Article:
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October 1988

Significance of Reservoir Length in the Endorectal Ileal Pullthrough With Ileal Reservoir

Author Affiliations

From the Department of Surgery, UCLA School of Medicine.

Arch Surg. 1988;123(10):1265-1268. doi:10.1001/archsurg.1988.01400340091015

• Ileal reservoirs have been used almost routinely in conjunction with total colectomy and the endorectal ileal pullthrough procedure for ulcerative colitis and familial polyposis. Of 153 patients who underwent surgery at UCLA Medical Center during the past seven years, a comparison was made between 14 patients with an initial reservoir length of greater than 30 cm (large) and 54 patients with a short reservoir (14 to 20 cm). Although patients with long reservoirs had a low stool frequency in the first postoperative year, there was a subsequent increase. During the first two postoperative years, six (43%) of 14 patients developed reservoir enlargement with secondary pouchitis and diarrhea, which severely limited their activities, finally requiring partial resection. Only one of the 14 patients with short reservoirs who underwent surgery more than two years previously had a resection. Complications requiring operative treatment were more than five times greater in patients with long reservoirs. All patients with shortened reservoirs experienced dramatic improvement in their clinical course within one month. Ileal reservoirs of 14 to 16 cm in length appear to provide long-term, excellent clinical function, with an incidence of pouchitis of less than 5%. Symptoms in patients with large reservoirs may be greatly improved by reservoir shortening.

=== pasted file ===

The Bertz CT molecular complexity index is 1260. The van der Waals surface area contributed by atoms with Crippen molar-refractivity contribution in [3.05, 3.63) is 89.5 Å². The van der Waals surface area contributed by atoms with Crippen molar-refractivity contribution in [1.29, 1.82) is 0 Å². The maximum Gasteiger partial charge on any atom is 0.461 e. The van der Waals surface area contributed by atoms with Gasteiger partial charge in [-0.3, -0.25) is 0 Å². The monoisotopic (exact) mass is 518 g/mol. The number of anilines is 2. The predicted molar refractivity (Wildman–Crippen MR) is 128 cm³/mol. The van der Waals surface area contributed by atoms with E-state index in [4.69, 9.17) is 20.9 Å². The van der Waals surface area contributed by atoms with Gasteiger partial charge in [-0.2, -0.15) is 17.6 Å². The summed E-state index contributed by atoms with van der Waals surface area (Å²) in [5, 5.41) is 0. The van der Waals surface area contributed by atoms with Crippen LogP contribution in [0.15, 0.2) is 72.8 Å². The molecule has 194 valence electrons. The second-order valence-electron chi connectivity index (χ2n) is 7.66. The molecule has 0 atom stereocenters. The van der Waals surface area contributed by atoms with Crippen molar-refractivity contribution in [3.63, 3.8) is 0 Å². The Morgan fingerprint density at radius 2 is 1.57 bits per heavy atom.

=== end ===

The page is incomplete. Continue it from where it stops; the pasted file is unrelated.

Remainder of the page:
(Arch Surg 1988;123:1265-1268)

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